checking in with them after they’ve left the company to see how they’re doing.

    Give everyone a voice

    Be conscious of how much time
    you are talking versus other people in meetings when you work from home. If
    you’re taking up more than your fair share of time, try to be more quiet. If
    you are not speaking up, remember that it is an act of generosity to share what
    you are thinking. If you are leading the meeting, consider occasionally just
    going person by person in alphabetical order.

    According to research from Google’s
    Project Aristotle, teams that speak roughly an equal amount of time perform
    better than teams where one person takes up all the airtime. If you find that
    some people are dominating meetings and others don’t make a peep, change the
    way you run the meeting. Start by checking in with everyone to give them a
    chance to talk, then ask people what they think by name throughout the meeting.

    Ask what can be done better

    Most people in the workforce
    today have never lived through a pandemic, so it can be hard to know what
    you’re getting right and what you’re getting wrong. Ask your team to tell you.
    Start by saying something like, “What’s something I can do to make things
    easier for you?” or “What’s something I am doing during this crisis that’s
    making things more difficult for you?”

    You might be met with silence.
    Fight the urge to speak first. Count to seven and commit to allowing the other
    person to speak first. When it’s clear you’re not going to break the silence,
    the other person will speak up to fill the silence.

    It will be easier for them to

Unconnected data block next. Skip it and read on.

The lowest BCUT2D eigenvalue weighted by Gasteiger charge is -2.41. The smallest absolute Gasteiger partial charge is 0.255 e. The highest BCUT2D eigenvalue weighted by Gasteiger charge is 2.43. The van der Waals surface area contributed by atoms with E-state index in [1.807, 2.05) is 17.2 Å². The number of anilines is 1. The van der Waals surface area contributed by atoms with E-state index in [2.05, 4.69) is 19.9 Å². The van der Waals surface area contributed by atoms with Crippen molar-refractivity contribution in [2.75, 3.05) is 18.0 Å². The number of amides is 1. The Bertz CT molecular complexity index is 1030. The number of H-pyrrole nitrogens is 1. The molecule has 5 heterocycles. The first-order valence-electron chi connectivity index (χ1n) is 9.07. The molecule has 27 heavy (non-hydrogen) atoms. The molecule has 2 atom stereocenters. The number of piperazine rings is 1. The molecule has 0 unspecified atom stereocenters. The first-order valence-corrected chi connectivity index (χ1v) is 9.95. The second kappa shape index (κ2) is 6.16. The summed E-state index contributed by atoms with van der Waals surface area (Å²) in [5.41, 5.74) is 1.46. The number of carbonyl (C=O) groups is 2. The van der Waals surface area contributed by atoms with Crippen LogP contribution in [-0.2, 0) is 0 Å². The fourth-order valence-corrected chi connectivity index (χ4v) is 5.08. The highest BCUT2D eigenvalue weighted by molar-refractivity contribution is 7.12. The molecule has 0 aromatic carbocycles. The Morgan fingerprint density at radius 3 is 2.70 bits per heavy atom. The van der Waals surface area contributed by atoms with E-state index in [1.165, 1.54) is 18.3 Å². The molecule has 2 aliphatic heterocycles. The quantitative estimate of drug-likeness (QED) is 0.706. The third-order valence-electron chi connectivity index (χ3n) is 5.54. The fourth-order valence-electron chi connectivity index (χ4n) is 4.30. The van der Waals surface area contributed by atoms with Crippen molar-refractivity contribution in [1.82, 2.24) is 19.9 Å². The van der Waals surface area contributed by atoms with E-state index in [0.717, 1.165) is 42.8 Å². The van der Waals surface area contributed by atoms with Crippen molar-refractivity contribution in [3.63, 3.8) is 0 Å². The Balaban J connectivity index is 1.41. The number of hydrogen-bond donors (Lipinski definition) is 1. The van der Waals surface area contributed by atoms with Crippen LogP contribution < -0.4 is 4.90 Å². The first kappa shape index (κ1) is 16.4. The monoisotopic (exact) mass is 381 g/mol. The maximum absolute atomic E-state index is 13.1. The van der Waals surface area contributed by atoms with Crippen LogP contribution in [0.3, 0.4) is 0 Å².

say something than to say nothing. Once the person starts talking, listen with
    the Intent to understand versus to respond. When they’re finished speaking,
    check for understanding.

    You can say something like,
    “So what I hear you saying is…” Repeat back to them the issues they have
    raised, as you understand them. Ask, “Do I have that right?” 

    Finally, you want to Reward
    the Candor in a way that’s specific and sincere. First, thank them for the
    criticism. If you agree with the criticism, make visible changes based on the
    feedback. If the change is hard or will take some time, show them you’re
    working toward it. If you disagree with the criticism, try finding something
    they’ve said that you do agree with and point it out. Offer your full,
    respectful explanation of why you disagree with their other statements. This is
    a way to reward their feedback and gives them an opportunity to consider your
    perspective.

    Following these steps will
    help you create a culture of Psychological Safety where people will feel
    comfortable raising important issues not only during a crisis, but every day..

    Take a break

    All over the world, leaders
    are being called upon to listen to stories that are hard to hear and to respond
    to emotions that are hard to witness. Showing compassion is real work, and,